A former federal inmate has admitted to helping destroy evidence in the murder of the wife of a Fort Stewart soldier.
Devin Ryan, 30, of Hardeeville, S.C., pled guilty in U.S. District Court to Use of Fire in Commission of a Federal Felony, said Bobby L. Christine, U.S. Attorney for the Southern District of Georgia. The charge carries a mandatory sentence of 10 years in federal prison, followed by a period of supervised release.
There is no parole in the federal system.
“A man with no involvement other than previous time behind bars with an admitted killer needlessly complicated a murder investigation by destroying a significant piece of evidence,” said U.S. Attorney Christine. “Rather than stay a free man and hang up the phone when called, Devin Ryan helped cover up a murder – and that choice has earned him more hard time behind bars.”
Stafon Jamar Davis, 28, of Savannah, pled guilty to Premeditated Murder and to Possession of a Firearm by a Convicted Felon in the July 9, 2018 shooting death of Abree Boykin, 24, a resident of post housing at Fort Stewart Army Reservation.
As described in court documents and testimony, after killing Boykin by shooting her twice in the head, Davis contacted Ryan – who previously served prison time with him – for help in “getting rid of a car.” Ryan provided directions to a location in Hardeeville, S.C., where the two men met. Ryan brought a container of gasoline with him, and the two poured gas inside Boykin’s 2018 Honda Accord and set it on fire. The car exploded, and the burned vehicle later was hauled to a salvage yard and ultimately scrapped before investigators could track it down.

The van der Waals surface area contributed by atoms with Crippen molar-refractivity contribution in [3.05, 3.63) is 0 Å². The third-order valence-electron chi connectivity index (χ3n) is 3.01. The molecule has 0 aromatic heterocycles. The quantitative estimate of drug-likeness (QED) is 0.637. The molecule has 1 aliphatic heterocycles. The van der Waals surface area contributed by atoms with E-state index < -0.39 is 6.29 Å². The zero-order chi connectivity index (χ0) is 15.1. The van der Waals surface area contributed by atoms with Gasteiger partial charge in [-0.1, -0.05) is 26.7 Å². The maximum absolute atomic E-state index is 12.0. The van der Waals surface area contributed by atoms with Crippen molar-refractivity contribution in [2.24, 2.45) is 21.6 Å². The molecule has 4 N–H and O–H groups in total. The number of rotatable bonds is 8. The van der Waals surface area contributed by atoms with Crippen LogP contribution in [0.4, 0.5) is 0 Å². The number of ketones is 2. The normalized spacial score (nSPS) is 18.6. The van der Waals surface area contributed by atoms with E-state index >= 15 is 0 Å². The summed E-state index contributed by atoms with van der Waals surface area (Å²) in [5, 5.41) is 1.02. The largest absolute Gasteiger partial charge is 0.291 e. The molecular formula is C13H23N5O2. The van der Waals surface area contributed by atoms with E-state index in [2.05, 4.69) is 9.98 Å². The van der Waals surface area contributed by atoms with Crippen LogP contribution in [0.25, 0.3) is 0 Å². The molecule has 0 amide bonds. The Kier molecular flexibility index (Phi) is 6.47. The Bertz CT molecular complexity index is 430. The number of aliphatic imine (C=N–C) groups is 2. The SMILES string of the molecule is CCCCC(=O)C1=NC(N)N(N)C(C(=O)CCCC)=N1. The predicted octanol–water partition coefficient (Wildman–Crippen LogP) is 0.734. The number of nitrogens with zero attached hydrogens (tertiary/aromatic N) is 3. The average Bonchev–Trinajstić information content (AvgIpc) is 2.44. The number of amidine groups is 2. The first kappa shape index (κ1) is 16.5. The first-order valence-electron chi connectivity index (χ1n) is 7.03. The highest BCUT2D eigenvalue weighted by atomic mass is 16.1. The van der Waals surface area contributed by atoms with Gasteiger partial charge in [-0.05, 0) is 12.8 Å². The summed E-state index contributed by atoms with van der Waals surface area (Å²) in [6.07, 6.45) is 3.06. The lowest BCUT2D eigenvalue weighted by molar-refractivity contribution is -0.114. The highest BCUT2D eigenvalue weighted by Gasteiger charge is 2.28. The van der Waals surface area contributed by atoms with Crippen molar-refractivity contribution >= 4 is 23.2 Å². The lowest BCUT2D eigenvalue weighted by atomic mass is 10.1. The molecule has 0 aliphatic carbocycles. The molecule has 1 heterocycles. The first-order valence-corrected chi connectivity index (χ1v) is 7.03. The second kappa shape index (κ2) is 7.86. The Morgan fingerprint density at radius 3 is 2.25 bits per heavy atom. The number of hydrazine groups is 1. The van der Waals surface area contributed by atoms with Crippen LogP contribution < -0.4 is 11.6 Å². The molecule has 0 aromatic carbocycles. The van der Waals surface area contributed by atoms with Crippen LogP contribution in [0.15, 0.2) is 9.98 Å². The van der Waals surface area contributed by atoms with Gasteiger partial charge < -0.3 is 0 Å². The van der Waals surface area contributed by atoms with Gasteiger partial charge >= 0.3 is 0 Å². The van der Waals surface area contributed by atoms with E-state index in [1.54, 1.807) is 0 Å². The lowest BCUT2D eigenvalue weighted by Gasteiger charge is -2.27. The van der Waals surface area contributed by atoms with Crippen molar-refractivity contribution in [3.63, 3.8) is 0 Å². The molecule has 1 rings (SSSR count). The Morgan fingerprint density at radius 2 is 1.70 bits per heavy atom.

Both Ryan and Davis were on federal supervised release at the time of the crimes, and both are in custody awaiting sentencing.
“Ryan’s attempt to cover up a murder made an investigation more difficult, but because of the determination of FBI and Army Criminal Investigation Command investigators, the case was solved and he will go back to prison,” said Chris Hacker, Special Agent in Charge of FBI Atlanta.
“Today’s plea by the defendant is proof of the level of detail our special agents and our law enforcement partners will go to, to solve a crime,” said Chris Grey, spokesman for the U.S. Army Criminal Investigation Command. “Destroying crucial evidence from such a horrific crime is unconscionable.”
The case is being investigated by the FBI and the Army Criminal Investigation Command, and prosecuted for the United States by Assistant U.S. Attorney Jennifer G. Solari and Special Assistant U.S. Attorney Darron J. Hubbard.